I can see dolly smiling as her eyes closed slowly.  I laid her down to bed and covered her up.  She was decorated with pink, blue, yellow and orange flowers.  She was resting now and she will sprout again.  Her head will heal and she will be like new.

The breeze picked up, but I wasn’t worried.  The bed of flowers was going to protect dolly from being awaken before she finished resting.

I stayed against the tree.  My granddaddy had killed my dolly and I couldn’t wait for my daddy to come home to tell on him.  Granddaddy will be punished.  My daddy was the head of the military and he had fighting power.  All granddaddy had was his terrible mouth and his evil ways.

The heat was much more powerful than the breeze.  It made me think how much I wanted it to turn into fire and burn down granddaddy’s evil ways.  He had no right to touch dolly.  Her head had been badly banged up and torn.  Pieces of it were inside of her head making noise when she moved.  She had been screaming out ofpain when I heard her.  She was downstairs on the couch, when I heard from my bedroom.  I ran to save her, but it was too late.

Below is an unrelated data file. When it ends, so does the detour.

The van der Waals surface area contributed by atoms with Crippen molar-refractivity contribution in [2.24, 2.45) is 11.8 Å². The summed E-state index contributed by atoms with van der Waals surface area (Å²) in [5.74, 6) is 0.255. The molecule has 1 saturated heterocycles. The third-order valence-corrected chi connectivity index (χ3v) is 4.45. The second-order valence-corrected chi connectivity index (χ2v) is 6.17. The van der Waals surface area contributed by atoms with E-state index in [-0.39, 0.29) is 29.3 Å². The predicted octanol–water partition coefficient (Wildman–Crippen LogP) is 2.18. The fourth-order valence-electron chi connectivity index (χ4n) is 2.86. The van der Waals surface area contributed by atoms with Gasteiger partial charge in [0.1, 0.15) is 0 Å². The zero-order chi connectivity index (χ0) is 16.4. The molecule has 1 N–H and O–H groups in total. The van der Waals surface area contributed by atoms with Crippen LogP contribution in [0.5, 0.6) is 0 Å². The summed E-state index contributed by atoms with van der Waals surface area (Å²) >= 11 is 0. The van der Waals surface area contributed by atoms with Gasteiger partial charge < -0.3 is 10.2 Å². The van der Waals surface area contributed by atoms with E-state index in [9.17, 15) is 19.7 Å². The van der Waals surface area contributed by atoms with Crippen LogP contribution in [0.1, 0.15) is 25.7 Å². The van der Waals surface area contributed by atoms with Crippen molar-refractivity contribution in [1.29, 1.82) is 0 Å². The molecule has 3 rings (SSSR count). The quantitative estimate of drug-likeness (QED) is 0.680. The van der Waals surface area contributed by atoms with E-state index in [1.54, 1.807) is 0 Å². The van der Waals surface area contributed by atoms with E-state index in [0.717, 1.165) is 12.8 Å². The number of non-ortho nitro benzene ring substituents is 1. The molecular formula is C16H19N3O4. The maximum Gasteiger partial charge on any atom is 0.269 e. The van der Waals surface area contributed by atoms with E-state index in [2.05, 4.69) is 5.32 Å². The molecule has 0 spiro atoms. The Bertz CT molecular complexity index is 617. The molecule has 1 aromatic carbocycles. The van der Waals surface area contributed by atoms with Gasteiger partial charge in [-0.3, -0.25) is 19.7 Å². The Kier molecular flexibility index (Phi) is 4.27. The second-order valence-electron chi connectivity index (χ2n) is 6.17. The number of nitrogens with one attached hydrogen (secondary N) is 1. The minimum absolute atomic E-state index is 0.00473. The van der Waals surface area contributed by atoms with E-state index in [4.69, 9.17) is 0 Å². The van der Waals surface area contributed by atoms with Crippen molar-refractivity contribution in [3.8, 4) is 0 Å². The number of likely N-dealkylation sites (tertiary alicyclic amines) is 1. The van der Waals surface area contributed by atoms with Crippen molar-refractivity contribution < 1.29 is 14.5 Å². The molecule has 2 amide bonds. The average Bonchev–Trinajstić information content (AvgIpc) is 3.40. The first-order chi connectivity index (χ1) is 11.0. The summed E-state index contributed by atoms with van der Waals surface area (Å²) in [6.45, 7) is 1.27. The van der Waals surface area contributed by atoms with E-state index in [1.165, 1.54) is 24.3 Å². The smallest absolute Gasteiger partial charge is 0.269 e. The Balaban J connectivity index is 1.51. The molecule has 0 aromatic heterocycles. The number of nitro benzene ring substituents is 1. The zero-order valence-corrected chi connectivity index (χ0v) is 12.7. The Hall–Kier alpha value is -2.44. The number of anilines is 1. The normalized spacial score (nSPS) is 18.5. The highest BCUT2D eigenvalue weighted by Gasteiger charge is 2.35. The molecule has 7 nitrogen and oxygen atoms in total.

This heat was getting me before it could hurt daddy.  It must be from running up the hill.  My eyes were getting heavy and sleep was taken me, no matter how hard the breeze tried to keep me awake.  I fell asleep, thinking about my dolly’s head.


“Shh!  Hold her still.”

“I’m trying.  She’s fighting us.  Just get her in the car.”

They spun away leaving the farm, but Jennifer was still awake screaming out loud.  Now, that she was in the car, they released her.

“Can you keep her quite!”

“She’s a child, what do you expect.  Just hurry up.  We need to get out of here before he wakes up and gets help.”

There was laughter, remembering the ambush and knocking Jennifer’s uncle down to the ground and leaving him for dead, amused them.

The room where they placed her Pasted Graphic 3was cold and scared her terribly.  She screamed louder where her voice echoed off the walls intensifying her cries.  Then the needle came.  She couldn’t cry out loud, but she was still screaming inside and she still heard her voice echoing off the walls of the metal room.